• Lesson OverviewLesson Overview Studying LifeStudying LifeCharacteristics of Living ThingsOther organisms reproduce through asexual reproduction, in whicha single organism produces offspring identical to itself.Beautiful blossoms are part of an apple tree’s cycle of sexualreproduction.
    • Lesson OverviewLesson Overview Studying LifeStudying LifeCharacteristics of Living ThingsLiving things maintain a relatively stable internal environment, evenwhen external conditions change dramatically.All living organisms expend energy to keep conditions inside theircells within certain limits. This conditionprocess is calledhomeostasis.For example, specialized cells help leaves regulate gases thatenter and leave the plant.
    • Lesson OverviewLesson Overview Studying LifeStudying LifeCharacteristics of Living ThingsLiving things obtain and use material and energy to grow, develop,and reproduce.The combination of chemical reactions through which an organismbuilds up or breaks down materials is called metabolism.For example, leaves obtain energy from the sun and gases from theair. These materials then take part in various metabolic reactionswithin the leaves.
    • Lesson OverviewLesson Overview Studying LifeStudying LifeCharacteristics of Living ThingsLiving things are made up of one or more cells—the smallest unitsconsidered fully alive.Cells can grow, respond to their surroundings, and reproduce.Despite their small size, cells are complex and highly organized.For example, a single branch of a tree contains millions of cells.
    • Lesson OverviewLesson Overview Studying LifeStudying LifeCharacteristics of Living ThingsOver generations, groups of organisms evolve, or change over time.Evolutionary change links all forms of life to a common origin morethan 3.5 billion years ago.
    • Lesson OverviewLesson Overview Studying LifeStudying LifeCharacteristics of Living ThingsEvidence of this shared history is found in all aspects of living and fossilorganisms, from physical features to structures of proteins to sequencesof information in DNA.For example, signs of one of the first land plants, Cooksonia, arepreserved in rock over 400 million years old.
    • Lesson OverviewLesson Overview Studying LifeStudying LifeBig Ideas in BiologyWhat are the central themes of biology?
    • Lesson OverviewLesson Overview Studying LifeStudying LifeBig Ideas in BiologyWhat are the central themes of biology?The study of biology revolves around several interlocking big ideas: Thecellular basis of life; information and heredity; matter and energy; growth,development, and reproduction; homeostasis; evolution; structure andfunction; unity and diversity of life; interdependence in nature; and scienceas a way of knowing.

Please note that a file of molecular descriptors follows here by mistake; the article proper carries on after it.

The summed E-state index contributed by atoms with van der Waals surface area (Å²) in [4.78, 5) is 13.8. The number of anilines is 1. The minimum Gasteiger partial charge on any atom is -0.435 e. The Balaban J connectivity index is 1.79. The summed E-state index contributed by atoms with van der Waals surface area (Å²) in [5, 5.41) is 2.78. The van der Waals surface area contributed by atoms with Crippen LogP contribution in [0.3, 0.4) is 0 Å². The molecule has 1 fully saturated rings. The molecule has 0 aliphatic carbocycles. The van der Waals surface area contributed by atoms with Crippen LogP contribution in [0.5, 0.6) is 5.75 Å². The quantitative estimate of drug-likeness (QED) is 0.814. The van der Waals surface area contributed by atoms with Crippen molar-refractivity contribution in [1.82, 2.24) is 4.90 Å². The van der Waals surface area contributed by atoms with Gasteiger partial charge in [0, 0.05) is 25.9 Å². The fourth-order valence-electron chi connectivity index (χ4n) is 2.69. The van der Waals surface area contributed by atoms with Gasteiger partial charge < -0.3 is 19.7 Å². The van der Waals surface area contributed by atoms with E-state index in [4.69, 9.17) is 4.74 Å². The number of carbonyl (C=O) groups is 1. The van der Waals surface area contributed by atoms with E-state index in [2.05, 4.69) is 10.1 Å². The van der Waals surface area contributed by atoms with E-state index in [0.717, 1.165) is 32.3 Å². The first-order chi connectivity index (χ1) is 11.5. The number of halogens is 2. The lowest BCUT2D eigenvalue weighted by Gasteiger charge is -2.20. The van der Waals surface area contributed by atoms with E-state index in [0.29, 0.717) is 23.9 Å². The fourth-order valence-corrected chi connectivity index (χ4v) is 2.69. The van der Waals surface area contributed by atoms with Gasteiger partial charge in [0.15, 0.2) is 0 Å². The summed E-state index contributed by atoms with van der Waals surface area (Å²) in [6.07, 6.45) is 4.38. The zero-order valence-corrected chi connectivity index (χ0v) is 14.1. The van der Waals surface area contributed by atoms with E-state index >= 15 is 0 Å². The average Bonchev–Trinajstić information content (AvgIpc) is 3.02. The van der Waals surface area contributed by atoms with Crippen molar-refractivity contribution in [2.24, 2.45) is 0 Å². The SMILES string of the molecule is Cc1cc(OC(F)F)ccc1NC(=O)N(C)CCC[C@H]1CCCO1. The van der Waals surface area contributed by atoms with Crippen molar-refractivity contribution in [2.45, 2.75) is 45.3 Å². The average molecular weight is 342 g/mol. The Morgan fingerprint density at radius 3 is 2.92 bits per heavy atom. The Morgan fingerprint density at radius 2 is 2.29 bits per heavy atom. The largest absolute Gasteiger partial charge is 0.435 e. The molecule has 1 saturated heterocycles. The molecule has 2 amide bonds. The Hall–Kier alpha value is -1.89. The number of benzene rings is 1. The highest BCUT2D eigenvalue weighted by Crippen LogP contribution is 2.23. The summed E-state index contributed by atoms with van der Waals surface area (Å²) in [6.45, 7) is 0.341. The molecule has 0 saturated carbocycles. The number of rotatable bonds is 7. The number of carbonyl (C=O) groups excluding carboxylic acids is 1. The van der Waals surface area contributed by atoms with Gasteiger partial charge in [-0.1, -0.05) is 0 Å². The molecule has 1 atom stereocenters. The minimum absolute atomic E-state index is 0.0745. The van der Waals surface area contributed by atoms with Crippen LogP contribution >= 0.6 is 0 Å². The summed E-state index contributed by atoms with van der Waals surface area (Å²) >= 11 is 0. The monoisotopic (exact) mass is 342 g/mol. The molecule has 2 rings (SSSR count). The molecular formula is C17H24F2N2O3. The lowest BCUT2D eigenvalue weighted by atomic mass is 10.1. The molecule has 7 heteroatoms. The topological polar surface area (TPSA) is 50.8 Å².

• Lesson OverviewLesson Overview Studying LifeStudying LifeBig Ideas in BiologyAll biological sciences are tied together by “big ideas” that overlap andinterlock with one another.Several of these big ideas overlap with the characteristics of life or thenature of science.
    • Lesson OverviewLesson Overview Studying LifeStudying LifeCellular Basis of LifeLiving things are made of cells.Many living things consist of only a single cell and are calledunicellular organisms.Plants and animals are multicellular. Cells in multicellular organismsdisplay many different sizes, shapes, and functions.
    • Lesson OverviewLesson Overview Studying LifeStudying LifeInformation and HeredityLiving things are based on a universal genetic code.The information coded in your DNA is similar to organisms that lived 3.5billion years ago.The DNA inside your cells right now can influence your future—your riskof getting cancer, the amount of cholesterol in your blood, and the colorof your children’s hair.
    • Lesson OverviewLesson Overview Studying LifeStudying LifeMatter and EnergyLife requires matter that serves as nutrients to build body structures,and energy that fuels life’s processes.Some organisms, such as plants, obtain energy from sunlight and takeup nutrients from air, water, and soil.Other organisms, including most animals, eat plants or other animals toobtain both nutrients and energy.The need for matter and energy link all living things on Earth in a web ofinterdependent relationships.